Héctor Cabrero © Le son du grisli - 5.9.2014

J’ai éprouvé un penchant pour la couverture du CD For Rei As A Doe, presque une amitié. La végétation ocre plie et les angles qu’elle forme sont cassés par des droites verticales composées sur ordinateur. On pourrait y voir la métaphore de cette composition « for piano and computer » de Michael Edwards, interprétée par Karen Schistek. 

Les références seront-elles maintenant toujours les mêmes ? Est-ce ce que Feldman,Cardew, Tilbury font désormais, et pour toujours, la loi ? Leurs fantômes s’échappent des enceintes mais Edwards a l’intention de leur tenir compagnie. Son ordinateur est un brumisateur de particules qui, lui, fait écho à Penderecki, Scelsi ou Stockhausen. C’est d’ailleurs pour cela que l’on suit le piano de Schistek d’un bout à l’autre de la pièce (quarante minutes, pas une seconde de plus). Et si l’on apprend que celle-ci a en fait été écrite pour Rei Nakamura, Schistek la porte avec une irrésistible nonchalance. J’ai éprouvé pour elle aussi une amitié, parce qu’en l’absence de son dédicataire, elle ne devait, et ne pouvait (selon mon estimation), que faire mieux que lui.

Aurelio Cianciotta — Neural Magazine — Issue #49,

Created using only a piano and a computer, this Michael Edwards release for Aural Terrains is impressive listening. Self-written software was employed in the compositional process and for the management of technical skills, modulating streams of notes in a very structured and quietist manner that is both restrained and evocative. Michael Edwards is no stranger to improvisation and the manipulation of real-time digital environments to create independent algorithmic compositions. Playing a song of this kind requires an extremely controlled and meditative approach: although the piece was originally made for Rei Nakamura, a virtuoso pianist with excellent (albeit more decisive and immediate) technique, the challenge was to work on the resonance of the piano in a way that is sweet but not at all new age. The software is designed to process four channels: one for each hand of the pianist and two more for high and low emulations of analogue synthesis, reproduced by the computer. The assignment of parts is determined by permutations of 24 possible variations of the four channels. Magical results abound in a work that is patiently improvisational, extemporaneous and poetic, contemplative and very musical.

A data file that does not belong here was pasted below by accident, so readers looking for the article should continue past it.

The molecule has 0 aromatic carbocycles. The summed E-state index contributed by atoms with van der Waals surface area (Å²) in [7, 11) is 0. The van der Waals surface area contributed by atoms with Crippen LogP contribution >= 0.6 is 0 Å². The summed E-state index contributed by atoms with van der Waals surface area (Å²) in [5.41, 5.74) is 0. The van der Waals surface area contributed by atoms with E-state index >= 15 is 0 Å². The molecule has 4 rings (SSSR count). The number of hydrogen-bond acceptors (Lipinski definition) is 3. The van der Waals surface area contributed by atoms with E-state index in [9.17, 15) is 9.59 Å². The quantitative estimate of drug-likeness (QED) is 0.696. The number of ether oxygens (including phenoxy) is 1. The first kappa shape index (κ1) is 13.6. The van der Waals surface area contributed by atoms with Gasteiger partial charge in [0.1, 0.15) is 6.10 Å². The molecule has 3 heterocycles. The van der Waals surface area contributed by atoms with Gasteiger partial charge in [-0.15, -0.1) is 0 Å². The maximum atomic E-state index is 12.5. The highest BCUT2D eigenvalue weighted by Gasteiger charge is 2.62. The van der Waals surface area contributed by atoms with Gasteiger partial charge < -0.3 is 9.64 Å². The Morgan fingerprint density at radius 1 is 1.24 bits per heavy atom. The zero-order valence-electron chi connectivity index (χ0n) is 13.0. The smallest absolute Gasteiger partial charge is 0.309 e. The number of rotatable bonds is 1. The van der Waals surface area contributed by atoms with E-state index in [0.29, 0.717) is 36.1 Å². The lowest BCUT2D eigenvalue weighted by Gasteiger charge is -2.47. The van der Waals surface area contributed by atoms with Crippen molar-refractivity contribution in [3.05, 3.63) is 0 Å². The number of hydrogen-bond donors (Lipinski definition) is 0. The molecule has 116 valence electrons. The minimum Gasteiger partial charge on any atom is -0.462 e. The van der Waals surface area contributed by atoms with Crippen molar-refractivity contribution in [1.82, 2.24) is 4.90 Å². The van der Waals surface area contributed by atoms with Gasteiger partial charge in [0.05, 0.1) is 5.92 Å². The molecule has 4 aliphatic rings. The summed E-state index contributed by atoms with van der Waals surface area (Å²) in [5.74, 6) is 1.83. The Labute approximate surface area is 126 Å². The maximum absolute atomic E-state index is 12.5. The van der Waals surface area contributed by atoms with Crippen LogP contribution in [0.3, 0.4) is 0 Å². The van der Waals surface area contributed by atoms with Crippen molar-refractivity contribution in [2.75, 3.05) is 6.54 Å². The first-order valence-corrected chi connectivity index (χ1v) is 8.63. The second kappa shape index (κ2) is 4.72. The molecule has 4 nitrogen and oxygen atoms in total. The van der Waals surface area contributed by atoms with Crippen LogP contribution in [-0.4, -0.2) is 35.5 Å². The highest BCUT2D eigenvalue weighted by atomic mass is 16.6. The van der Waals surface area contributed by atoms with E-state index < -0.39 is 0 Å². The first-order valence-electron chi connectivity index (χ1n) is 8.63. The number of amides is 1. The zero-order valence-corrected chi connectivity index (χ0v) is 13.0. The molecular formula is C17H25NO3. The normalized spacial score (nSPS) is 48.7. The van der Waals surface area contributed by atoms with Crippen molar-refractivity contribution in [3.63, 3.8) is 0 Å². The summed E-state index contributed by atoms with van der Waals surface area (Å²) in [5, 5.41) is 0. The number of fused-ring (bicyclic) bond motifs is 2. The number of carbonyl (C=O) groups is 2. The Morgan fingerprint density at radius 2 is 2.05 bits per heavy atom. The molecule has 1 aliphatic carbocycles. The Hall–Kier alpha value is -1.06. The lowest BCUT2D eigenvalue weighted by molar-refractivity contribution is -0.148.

Brian Olewnick — The Squid's Ear — 20.05.2015

Michael Edwards is a British composer who one might suspect, given the punning nature of this piece's title, to have a wry approach to his music but, judging from the release at hand, he seems quite serious — and interesting.

The late work of Morton Feldman is an apparent reference point, with notable differences. A solo piano composition, (played here winningly by Karin Schistek) the music is subtly augmented by a computer program of Edwards' design called, ahem, Slippery Chicken. The music is spare and tonal, meandering (not in a bad way) from point to point, abetted by small urgings from the program. The key here is that those sounds are discreet, choosing to tickle and prod instead of equally accompany, much less overwhelm. They tend to be of a percussive nature, though tinkling like ceramic or bone, never pounding, only occasionally cresting to a mini-climax. They'll also supply background hums and breaths, as from turbines operating behind walls or in the distance. The piano writing may lack the incredible shadings of note placement and pitch choice in late Feldman, but it's perfectly enjoyable — serene and thoughtful, sometimes wending its way into unexpected corners.

for rei as a doe is a fascinating work, presenting a new take on the interaction between acoustic and electronic instruments.